Of course, if growth-by-default is all that we wanted, we could have stated categorically that Sinha has not presented a bad Budget:2000. Says Bibek Debroy, 44, Director, Rajiv Gandhi Institute for Contemporary Studies: ''This budget does nothing for growth. There is no growth stimulus. Anyway, irrespective of what the budget does or does not do, the economy will grow at 6-6.5 per cent. So, Sinha may get the 7 per cent growth he has assumed.''

Look beyond the short-term results of his measures, and you will find nothing to short-circuit the economy-even if some companies feel the pinch because of the doubling of the dividend-tax from 10 to 20 per cent and the tax on export earnings, which will be offset by the excise duty rationalisation and the procedural simplifications. Says Hari Mundra, 49, CFO, RPG Enterprises: ''Although Sinha has not done anything to stimulate demand, he hasn't done anything to kill demand either.''

But then, that was not what we were looking for. We wanted a charter for transforming the economy-for taking the government out of the business of business; for returning the fulcrum of growth to the manufacturing industry, where the big investments and the jobs come from; for stoking mega-investments. We wanted, in short, a budget with a vision for the next 5, 10, and 20 years.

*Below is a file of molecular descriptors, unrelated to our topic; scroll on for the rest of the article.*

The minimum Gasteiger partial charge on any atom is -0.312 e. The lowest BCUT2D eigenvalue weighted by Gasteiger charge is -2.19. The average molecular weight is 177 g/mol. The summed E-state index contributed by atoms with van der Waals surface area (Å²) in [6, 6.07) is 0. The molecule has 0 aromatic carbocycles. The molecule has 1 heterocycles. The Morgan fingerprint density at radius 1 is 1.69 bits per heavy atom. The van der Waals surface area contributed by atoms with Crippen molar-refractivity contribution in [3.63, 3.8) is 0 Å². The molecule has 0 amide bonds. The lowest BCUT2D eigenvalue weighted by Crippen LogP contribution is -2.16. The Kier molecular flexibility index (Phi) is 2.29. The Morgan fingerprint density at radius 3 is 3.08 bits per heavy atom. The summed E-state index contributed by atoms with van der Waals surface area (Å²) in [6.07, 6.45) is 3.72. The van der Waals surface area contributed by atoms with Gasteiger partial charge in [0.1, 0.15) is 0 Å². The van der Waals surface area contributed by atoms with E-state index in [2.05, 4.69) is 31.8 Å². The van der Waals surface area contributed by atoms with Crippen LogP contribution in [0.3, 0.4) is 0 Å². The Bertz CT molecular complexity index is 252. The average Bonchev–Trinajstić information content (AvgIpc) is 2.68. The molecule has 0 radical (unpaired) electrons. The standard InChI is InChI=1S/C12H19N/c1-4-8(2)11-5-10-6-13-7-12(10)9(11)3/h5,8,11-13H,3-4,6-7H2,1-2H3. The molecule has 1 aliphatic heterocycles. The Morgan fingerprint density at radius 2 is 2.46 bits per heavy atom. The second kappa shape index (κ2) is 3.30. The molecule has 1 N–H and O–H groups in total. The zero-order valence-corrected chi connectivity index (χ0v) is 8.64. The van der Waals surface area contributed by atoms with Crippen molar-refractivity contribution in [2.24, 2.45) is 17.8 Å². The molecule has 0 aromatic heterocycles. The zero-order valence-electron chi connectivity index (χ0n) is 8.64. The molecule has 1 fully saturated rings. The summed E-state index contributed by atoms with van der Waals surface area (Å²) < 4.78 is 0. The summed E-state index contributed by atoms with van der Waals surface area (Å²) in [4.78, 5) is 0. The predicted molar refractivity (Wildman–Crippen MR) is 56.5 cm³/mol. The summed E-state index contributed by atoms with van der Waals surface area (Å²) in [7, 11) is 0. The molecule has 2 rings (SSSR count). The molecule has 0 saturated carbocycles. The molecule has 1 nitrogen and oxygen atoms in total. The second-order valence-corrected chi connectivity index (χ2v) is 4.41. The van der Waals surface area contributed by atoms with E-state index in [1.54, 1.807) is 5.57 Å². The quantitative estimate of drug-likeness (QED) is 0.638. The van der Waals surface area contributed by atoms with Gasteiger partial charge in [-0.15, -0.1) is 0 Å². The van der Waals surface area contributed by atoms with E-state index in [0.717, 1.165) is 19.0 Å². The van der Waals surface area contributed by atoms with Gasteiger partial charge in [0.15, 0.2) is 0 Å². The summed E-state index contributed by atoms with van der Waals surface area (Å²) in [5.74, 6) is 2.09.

Instead, we got a budget with its eyes set vacuously on the government's finances for 2000-01 only. A budget incapable even of summoning up the boldness required to balance the books. A budget that, by its very measures, is already becoming irrelevant to the future of India's economy. A budget that, therefore, can only be judged not on what it seeks to achieve-which is precious little-but on what it does not even try to address. Sinha had his chance to leave his stamp on the economic history of post-liberalisation India, and he squandered it in a minefield of minutiae.

Time and again, he back-pedalled when he should have been pulling ahead furiously. He knew he had to reduce interest rates to get investment growing again-gross domestic capital formation in 1998-1999 was 0.4 per cent lower than the year before-but all he could do was to cut the interest rate on the General Provident Fund from 12 to 11 per cent.

He knew he had to cut food subsidies, but all he did was to set up a scheme whereby people above the poverty line will no longer get their foodgrains at a subsidised price-conveniently forgetting that it will take years to classify citizens suitably and implement the scheme. He knew he had to privatise-but he harped on the public sector identity that State-owned companies would retain post-disinvestment. Worst of all, he knew he had to attack the fiscal deficit ruthlessly, but he only tried to peg it down a notch: from 5.6 per cent to 5.1 per cent of GDP.